To find some of the most arresting graffiti in Tel Aviv, wander the streets of the hipster district Florentin, where almost every wall, door and outdoor surface is covered in colourful murals created by established and emerging street artists.
Just south of Florentin, Shapira is often known as the trendy neighbourhood’s quieter counterpart, an artistic quarter yet to be touched by gentrification.
The first Jewish neighbourhood to be built outside the old city of the ancient port of Jaffa. Artsy Neve Tzedek has avant-garde design stores, fashion boutiques and handicraft shops, as well as a weekly farmers’ market in HaTachana, a restored railway station. Trendy European restaurants sit alongside stylish bistros, and many of the area’s al fresco cafes turn into live jazz bars and cocktail lounges at night.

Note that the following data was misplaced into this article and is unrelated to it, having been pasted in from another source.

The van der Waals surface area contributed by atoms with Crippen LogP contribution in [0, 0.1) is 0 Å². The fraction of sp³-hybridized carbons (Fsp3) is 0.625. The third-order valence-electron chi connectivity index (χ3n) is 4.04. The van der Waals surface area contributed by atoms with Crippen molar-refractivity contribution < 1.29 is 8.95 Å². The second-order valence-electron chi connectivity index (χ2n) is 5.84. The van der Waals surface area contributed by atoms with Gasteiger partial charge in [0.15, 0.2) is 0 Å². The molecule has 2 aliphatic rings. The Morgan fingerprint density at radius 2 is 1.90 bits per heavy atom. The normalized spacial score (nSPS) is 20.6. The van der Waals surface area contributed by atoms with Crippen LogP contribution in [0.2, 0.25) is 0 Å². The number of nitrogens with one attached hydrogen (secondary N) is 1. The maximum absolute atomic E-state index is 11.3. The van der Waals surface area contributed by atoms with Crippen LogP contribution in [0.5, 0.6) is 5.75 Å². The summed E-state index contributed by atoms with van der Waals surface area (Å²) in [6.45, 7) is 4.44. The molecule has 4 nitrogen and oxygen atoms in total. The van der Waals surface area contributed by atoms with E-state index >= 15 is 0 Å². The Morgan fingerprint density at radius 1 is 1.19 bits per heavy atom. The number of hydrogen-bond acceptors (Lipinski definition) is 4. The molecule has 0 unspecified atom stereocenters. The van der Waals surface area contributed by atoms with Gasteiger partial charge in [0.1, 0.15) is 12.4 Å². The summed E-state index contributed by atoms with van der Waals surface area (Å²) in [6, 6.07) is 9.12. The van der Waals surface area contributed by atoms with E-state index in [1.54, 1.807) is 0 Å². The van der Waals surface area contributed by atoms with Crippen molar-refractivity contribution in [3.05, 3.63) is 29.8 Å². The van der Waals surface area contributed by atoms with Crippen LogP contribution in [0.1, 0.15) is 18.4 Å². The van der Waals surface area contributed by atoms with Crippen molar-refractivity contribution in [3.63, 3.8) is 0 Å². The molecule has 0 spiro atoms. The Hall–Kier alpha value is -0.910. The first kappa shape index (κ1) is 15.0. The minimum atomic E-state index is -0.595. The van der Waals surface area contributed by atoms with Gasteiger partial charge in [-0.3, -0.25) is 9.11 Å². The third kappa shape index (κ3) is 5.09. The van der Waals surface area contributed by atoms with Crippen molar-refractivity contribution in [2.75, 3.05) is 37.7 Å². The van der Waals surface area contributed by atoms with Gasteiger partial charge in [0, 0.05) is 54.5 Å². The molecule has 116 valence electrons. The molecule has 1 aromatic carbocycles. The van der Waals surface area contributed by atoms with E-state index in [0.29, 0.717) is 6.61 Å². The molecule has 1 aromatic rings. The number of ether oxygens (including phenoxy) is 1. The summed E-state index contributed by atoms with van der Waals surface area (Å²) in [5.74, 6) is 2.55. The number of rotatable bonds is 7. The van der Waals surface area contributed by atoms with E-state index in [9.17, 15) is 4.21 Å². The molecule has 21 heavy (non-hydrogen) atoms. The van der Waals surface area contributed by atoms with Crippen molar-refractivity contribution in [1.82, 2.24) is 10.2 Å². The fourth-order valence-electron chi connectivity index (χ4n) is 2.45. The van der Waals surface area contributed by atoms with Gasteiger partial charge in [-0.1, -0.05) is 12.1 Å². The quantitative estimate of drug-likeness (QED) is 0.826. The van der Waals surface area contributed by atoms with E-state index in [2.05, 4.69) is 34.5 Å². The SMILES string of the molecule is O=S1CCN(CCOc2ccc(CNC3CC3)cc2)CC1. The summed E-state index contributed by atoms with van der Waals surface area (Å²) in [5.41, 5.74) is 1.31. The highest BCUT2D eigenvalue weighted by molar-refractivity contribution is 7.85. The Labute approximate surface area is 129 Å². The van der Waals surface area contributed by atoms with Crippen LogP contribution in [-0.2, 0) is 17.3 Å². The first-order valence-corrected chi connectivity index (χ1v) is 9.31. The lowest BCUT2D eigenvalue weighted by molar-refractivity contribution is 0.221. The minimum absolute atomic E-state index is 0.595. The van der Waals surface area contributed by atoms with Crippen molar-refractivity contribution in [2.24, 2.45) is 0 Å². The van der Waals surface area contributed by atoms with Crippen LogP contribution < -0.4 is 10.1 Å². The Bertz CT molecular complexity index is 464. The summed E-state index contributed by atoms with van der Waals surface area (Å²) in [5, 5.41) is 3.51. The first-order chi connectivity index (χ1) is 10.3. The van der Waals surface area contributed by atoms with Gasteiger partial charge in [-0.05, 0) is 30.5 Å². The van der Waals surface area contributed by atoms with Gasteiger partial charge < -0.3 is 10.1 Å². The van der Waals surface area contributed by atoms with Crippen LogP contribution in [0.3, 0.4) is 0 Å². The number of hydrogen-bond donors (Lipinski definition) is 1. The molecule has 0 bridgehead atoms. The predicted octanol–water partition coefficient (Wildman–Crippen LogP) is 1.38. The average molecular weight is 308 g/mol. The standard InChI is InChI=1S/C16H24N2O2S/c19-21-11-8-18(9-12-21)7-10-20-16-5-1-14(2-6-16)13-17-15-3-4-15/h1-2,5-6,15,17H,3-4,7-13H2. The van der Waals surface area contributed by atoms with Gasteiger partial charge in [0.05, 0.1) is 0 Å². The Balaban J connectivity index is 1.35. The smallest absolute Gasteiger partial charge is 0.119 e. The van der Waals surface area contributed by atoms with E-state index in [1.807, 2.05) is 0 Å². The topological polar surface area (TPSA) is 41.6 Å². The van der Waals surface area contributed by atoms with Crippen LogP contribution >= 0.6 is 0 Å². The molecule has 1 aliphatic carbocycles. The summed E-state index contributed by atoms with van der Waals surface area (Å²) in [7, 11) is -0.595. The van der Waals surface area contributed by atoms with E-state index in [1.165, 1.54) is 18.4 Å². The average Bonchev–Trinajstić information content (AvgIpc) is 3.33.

Meaning “heart of the city” in Hebrew, Lev Ha’ir is just that, located in the centre of Tel Aviv and housing all of the cultural must-sees in the city. You can wander through the iconic architecture of the White City – a Unesco World Heritage site that comprises 4,000 Bauhaus buildings – and along Rothschild Boulevard, Tel Aviv’s first official road.
Yemenite Quarter (Kerem Hateimanim)
Behind Lev Ha’ir’s famous Carmel Market, the historic Yemenite Quarter, or kerem, is still relatively untouched by tourism. Founded by Yemenite immigrants in the late 1800s, the area is home to a host of traditional Yemeni restaurants, including Shlomo & Doron, Tel Aviv’s most celebrated hummus joint.
Named after Yafet, son of Noah, the ancient port city of Jaffa is said to have been built after the biblical flood that wiped out much of the life on Earth. The city saw empires, from the Persians to the Ottomans, come and go before becoming part of Tel Aviv in 1950. The quarter is surrounded by stone fortifications, built by the Canaanites in the Bronze Ages, and the ancient alleyways within these confines make Jaffa an excellent place to spend the day.